Tuesday, February 12, 2019

Rediscovering Chelo Alonso, Cuba’s Answer to Marilyn

By Francky Knapp

She was billed as the human, ”Cuban H-Bomb” by the American media in the 1950s, ’cause Chelo Alonso was Cuba’s answer to Marilyn Monroe. Simply a force to be reckoned with, she exploded onto the international movie scene in the 1950s as both a dancer, instantly drawing comparisons to Josephine Baker, and as a starlet who carved out a place for women in the Pan-Latina community. Che Guevara developed a serious crush on her, and while we’re also crushing on her for numerous reasons (that eyeliner! those moves!), we’re in love with her for one thing in particular: the way she showed that strength and sensuality don’t have to be mutually exclusive. In fact, they go together quite fabulously…

Chelo was born Isabel Apolonia García Hernández in Camagüey, Cuba, on April 10, 1933 and quickly became a local ballerina legend at the National Theatre in Havana. When she snagged a gig at a Paris’ celebrated burlesque joint, Folies Bergère, she left her homeland to take her career to new heights.

It’s a good thing she did, or the world would be shy one amazing dance move: the Afro-Cuban “bump ‘n grind”. Chelo basically took the Folies’ signature gyrating moves, as the story goes, and tossed a bit of her homeland funk into the mix. The result? “[Her] Torrid Torso Tossing Pops Parisian Eyeballs with Tropical Tease!” according to one magazine. And it looks like she might have taught Shakira a thing or two…

Chelo brought something different to the late-night table, at a time when anything that was “different” was incredibly at home in Paris. She was crowned the next generation’s Josephine Baker for her moves, and her gusto, because like Josephine she never took herself too seriously; she was both larger-than-life and somehow, relatable.

In fact, even rapper du jour Cardi B cited her as inspiration along with Rita Moreno and Maria Montez, “They were all powerful women who claimed a space for themselves, in an industry that wasn’t exactly inclusionary,” she told W Mag in 2018.

Her big movie break came in 1959 with the Italian film, “Nel segno di Roma” (Sign of the Gladiator), starring Anita Ekberg and Georges Marchal. She had one small dancing role, but her performance stole the show so much that, for a while, she was featured more prominently on the poster than Ekberg. Check her and see what we’re dealing with here:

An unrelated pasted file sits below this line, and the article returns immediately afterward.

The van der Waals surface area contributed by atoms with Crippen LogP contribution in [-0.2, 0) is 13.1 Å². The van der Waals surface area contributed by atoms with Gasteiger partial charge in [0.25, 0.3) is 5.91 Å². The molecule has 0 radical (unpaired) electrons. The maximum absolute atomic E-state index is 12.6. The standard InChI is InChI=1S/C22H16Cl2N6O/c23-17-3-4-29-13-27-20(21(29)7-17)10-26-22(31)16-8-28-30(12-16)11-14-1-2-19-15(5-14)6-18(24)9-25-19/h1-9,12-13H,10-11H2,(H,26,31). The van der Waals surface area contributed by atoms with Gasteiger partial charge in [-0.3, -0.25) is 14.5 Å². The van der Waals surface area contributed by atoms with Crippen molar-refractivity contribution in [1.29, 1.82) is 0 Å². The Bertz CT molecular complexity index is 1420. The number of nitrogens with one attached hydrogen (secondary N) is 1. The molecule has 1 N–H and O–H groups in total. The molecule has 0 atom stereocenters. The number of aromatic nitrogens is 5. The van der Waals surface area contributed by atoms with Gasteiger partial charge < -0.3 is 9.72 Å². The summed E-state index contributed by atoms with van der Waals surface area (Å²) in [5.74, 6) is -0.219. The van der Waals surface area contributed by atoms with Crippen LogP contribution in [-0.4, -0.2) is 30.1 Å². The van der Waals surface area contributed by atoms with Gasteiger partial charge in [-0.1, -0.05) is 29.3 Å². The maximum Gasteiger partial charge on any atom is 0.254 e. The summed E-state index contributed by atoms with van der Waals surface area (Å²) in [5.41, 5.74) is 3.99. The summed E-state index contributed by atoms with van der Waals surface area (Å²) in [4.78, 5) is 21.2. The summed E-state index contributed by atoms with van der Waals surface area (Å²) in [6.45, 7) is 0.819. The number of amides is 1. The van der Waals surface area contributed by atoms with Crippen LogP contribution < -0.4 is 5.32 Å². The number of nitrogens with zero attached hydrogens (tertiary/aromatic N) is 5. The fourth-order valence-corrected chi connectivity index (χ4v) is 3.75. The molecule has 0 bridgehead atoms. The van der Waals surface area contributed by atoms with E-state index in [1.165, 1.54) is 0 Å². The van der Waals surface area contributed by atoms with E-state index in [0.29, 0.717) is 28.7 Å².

The rest of her film career saw her hopscotching around from Italian to American films, dancing and acting in adventure films like 1968’s “Le fatiche di Ercole” (Hercules) with Steve Reeves, movies about pirates, barbarians and the like. Now, mid-century Hollywood is a goldmine for elaborate, cheesy 7-minute dance number scenes; think Rita Hayworth as the biblical Salomé, or every single woman in the dance number of 1956’s “Fire Maidens from Outer Space” (also a movie you need to be watching ASAP). But none of them looked like Chelo, and that helped set a new precedence for women in entertainment…

Not to mention, she had some seriously fierce fashion and beauty moments…

One of Chelo’s big turning points came when Che Guevara personally “begged her to return to Cuba” once the Revolution had simmered.

She declined, preferring to continue living in Rome, working in cinema, and adding to her growing repertoire of fiery roles like Queen Smedes in 1960’s “Maciste nella Valle dei Re” (Son of Samson), or the Queen of the Huns in “La regina dei tartari” (1960), and even a cameo (uncredited, what’s the deal?!) in “The Good, the Bad, and the Ugly” (1966).

Once the 1960s were over, she decided to take it easy in Italy with her husband, Aldo Pomilia, a production manager and producer she met making an intense film called “Desert War” in 1962. She focused on TV work, a newfound cat-breeding business, and is currently living the good life in Tuscany where she operates a four-star hotel in Senese – but for the life of us, we cannot track it down. Any ideas where Chelo’s luxurious Italian farm might be?

In the meantime, we’ll leave you with one of her excellent spaghetti Western’s, one of her last movies from her 10 year career. True to her “Cuban H-Bomb” moniker, Chelo went out with a bang… “Run, Man, Run” (1968) opposite fellow Cuban Tomas Milian.


1 comment: